As reported in Fall LoGo 2009, Catalyst Paper Corporation appealed to the British Columbia Court of Appeal from the dismissal by the Supreme Court of British Columbia of Catalyst’s four court challenges to the major industry tax rates in the District of North Cowichan, the City of Campbell River, the City of Port Alberni and the City of Powell River.
On April 22, 2010 the Court of Appeal released its decision in the first of the appeals involving the District of North Cowichan. The Court of Appeal dismissed the appeal by Catalyst and held that the British Columbia Supreme Court had made no errors in its judgment rejecting Catalyst’s challenge to the Tax Rates Bylaw. The Court stated:
 I agree … that Bylaw No. 3385 must stand or fail on its own – i.e., that an unreasonable bylaw could not be ‘saved’ by the existence of an explanation, however ‘understandable’, of how it came about. I do not agree, however, that in order to be reasonable, a decision of a municipal council must be founded on a particular set of objective criteria or even a demonstrably “rational” policy. Certainly nothing in the statutory context reviewed above supports such a principle. The only legislative purpose that emerges, in my view, from the provisions of the Community Charter dealing with property taxation is that every municipality must have an annual financial plan for collecting revenue that will enable it to meet its expenditures from year to year. As Voith J. observed, a municipality has virtually unfettered discretion to consider whatever information it deems relevant and to allocate the tax burden among the classes as it sees fit. Nor is a council required to give reasons for adopting bylaws unless the statute so specifies.
 This accords with the obviously political – as opposed to administrative or adjudicative – functions of municipal councils. Members of such councils are elected to act in what they believe is in the best interests of the municipality rather than to play an independent role in adjudicating between specific interests. They bring certain views – on the basis of which they are elected – to bear on municipal decisions. These views may include ideologies that may or may not place value on the presence of industrial enterprises in the municipality, even those that employ large numbers of workers. Other members of the same council may have different views. Compromises are often necessary. Council members do not give reasons in any formal sense. Finally, they are ‘accountable’ in a way no court or administrative tribunal is accountable – i.e., at the ballot box. As was noted by Ann McDonald in “In the Public Interest: Judicial Review of Local Government” (1983) 9 Queen’s L.J. 62:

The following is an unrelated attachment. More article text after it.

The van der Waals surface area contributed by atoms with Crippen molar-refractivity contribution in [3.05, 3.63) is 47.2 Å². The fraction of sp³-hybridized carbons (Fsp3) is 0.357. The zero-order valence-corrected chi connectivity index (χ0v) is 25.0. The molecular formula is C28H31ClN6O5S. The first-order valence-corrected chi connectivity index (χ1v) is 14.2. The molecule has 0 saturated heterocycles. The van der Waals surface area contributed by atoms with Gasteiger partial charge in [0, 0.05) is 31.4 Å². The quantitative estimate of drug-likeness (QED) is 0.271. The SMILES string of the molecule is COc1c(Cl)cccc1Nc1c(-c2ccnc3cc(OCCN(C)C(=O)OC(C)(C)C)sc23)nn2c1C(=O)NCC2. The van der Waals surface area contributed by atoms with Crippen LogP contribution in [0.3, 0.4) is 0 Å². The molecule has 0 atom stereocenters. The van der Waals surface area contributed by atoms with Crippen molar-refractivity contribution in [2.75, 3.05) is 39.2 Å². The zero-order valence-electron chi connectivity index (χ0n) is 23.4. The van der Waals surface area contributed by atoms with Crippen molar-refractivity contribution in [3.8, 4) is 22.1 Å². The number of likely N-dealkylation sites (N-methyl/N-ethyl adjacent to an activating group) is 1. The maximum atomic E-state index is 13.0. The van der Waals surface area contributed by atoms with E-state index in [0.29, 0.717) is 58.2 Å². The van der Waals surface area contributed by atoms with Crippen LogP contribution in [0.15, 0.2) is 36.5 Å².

Once elected … the council is entrusted with responsibility for governing, not just in the interest of those who elected them, but in the interest of the community generally, that is, in the public interest. This is a fairly vague and controversial concept, however. It is a generalized judgment of what is best for individuals, as a part of a community. From the perspective of particular individuals and interest groups, the public interest may be conceived differently and, as amongst them, views of the public interest will inevitably conflict. A council making its decision on the public interest will identify and weigh a wide variety of competing considerations: the demands of various interested parties, the advice of its experts, data from its own research resources. And it will undoubtedly be influenced by the preferences expressed by the electorate. The decision is ultimately a matter of choice and what a council decides is necessarily its own collective perception of the public interest.
The voters of a community give their elected council members the final judgment in this controversy. Whether the councillors are right or wrong in their judgment depends on the vantage point of the person making this assessment, but in any event, this is the decision they were elected to make. There may, in fact, be no right or wrong in the matter. Persons displeased with a council’s decision have “a remedy at the polls”. [At 100, quoted by McLachlin C.J.C. in dissent in Shell Canada, supra. at para. 22.]